However, I am well aware the task is a difficult one. As far as I know, Iraq is the first time it’s been tried under these exact conditions. Can a nation that has been under the lengthy sway of a brutal and divisive dictator who is then violently overthrown by an outside force, a nation with divisive factions and a weak history of democratic institutions, lacking a strong sense of national identity, be rebuilt as a democracy after a war to depose that dictator? A further question, if the answer is in the affirmative, is what the minimal conditions would be for the success of such a transformation.
We need to know the answers, because it is possible that another set of circumstances might arise in the future–especially in this brave new world of rogue nations and international terrorism—in which we find we have no realistic alternative but to invade another country and try to rebuild it. My guess is that we can and should be far more cautious about doing so next time, both in our threshold for invasion and in the comprehensiveness of the plans we make—that is, that we learn greatly from our mistakes.
But, unfortunately, we may again find ourselves in the regrettable and dangerous situation in which all possible choices we face are very bad—and that the neocon agenda is (to paraphrase Churchill)—the very worst of them, except for all the others (although I will no doubt be labeled “warmonger” for even venturing to say it).
But the truth is that developments in recent years have made it possible, for the first time in history, for rogue nations and/or terrorists—or both in league with each other—to wreak havoc on the West. It used to be that such elements either threatened only their own people, or that the destructive power of their aggressive acts were limited by their own undeveloped technology. But technological advances in weaponry combined with modern communications and ease of travel, as well as an influx of money, have it possible for a small and fiercely angry group to obtain weapons with enormous destructive power, and to deploy them against the West, with the help of rogue nations and leaders who feel their own interests lie in such an attack.
Encouraging the growth of liberal democracy in the region would short-circuit that process, if successful. The big question is, of course, can it be successful, and what are the keys to that success.
Do the Iraqi people themselves want a liberal democracy? The high voting turnout in the elections can be seen as a “yes;” or, if one wants to be cynical, as a strategic effort to grab power for one group against another (of course, this is not incompatible with democracy; peaceful elective power struggles are part and parcel of it).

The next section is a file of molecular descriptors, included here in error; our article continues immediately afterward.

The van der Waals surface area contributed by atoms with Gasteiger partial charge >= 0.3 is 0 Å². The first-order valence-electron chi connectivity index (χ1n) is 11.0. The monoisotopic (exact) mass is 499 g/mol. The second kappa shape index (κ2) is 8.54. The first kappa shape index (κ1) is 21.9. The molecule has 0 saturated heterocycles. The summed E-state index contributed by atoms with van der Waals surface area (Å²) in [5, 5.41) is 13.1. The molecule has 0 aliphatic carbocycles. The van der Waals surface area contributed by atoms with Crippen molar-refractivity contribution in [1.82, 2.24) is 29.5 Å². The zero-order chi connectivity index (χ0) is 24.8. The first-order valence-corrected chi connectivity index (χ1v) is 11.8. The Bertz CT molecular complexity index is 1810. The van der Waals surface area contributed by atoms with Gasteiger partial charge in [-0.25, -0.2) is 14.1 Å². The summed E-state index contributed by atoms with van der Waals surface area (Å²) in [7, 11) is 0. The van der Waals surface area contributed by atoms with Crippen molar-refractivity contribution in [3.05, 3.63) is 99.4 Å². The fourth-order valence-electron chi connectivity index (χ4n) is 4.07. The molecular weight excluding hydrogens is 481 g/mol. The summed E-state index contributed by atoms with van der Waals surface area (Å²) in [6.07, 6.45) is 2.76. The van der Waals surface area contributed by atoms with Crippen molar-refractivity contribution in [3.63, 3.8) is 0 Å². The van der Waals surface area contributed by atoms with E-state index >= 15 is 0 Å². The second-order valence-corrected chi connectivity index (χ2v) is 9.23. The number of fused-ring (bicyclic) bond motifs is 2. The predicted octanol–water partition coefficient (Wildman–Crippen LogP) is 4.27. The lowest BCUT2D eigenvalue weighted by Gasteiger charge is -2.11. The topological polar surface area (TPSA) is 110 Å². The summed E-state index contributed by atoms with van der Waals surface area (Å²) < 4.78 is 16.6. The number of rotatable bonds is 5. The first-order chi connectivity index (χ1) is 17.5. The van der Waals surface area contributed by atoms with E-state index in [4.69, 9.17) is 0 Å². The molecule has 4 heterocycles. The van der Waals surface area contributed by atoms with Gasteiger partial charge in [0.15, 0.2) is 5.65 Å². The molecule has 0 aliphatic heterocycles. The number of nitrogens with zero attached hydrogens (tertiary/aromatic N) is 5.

The evidence is that many Iraqis value liberty, however, even if they have no idea how to effectively combat the forces conspiring to deprive them of it. In a recent interview with Charlie Rose, New York Times journalist John Burns, a reporter who has observed and written about Iraq for many years (and who is certainly no neocon), and who has spoken to a large number of Iraqis, said:
…so yes, I do believe, number one, that most Iraqis still believe that for all of the price they have paid, amidst all of this chaos, that the possibility of a different kind of future for the country that was opened by the arrival of American troops was net an advantage….
And then Burns stated the dilemma in all its complexity, including the fact that we don’t yet know whether the goal of liberal democracy is possible there:
[M]y sense of it is that if [the Iraq reconstruction] fails, that history may say it was mission impossible from the beginning, which is to say that when you remove the carapace of terror that Saddam had imposed on that society, what was revealed underneath it was an extremely fractured society which had never resolved the question of power, political and economic power…[A]n extremely complex, extremely violence-prone society, a society that has proven to be resistant to, not yet ready for, and maybe will not be ready for a very long time, for Jeffersonian democracy of the kind that the United States hopes to install there. We’ll have to see what history’s verdict is, but my sense is that Iraqis still, in the main, are happy at least that Saddam is gone, very unhappy about other things, but happy to see him gone.
Iraq has been a tragic country for a long time. It remains one today. But history has not yet given its final verdict on whether it will continue to remain so indefinitely.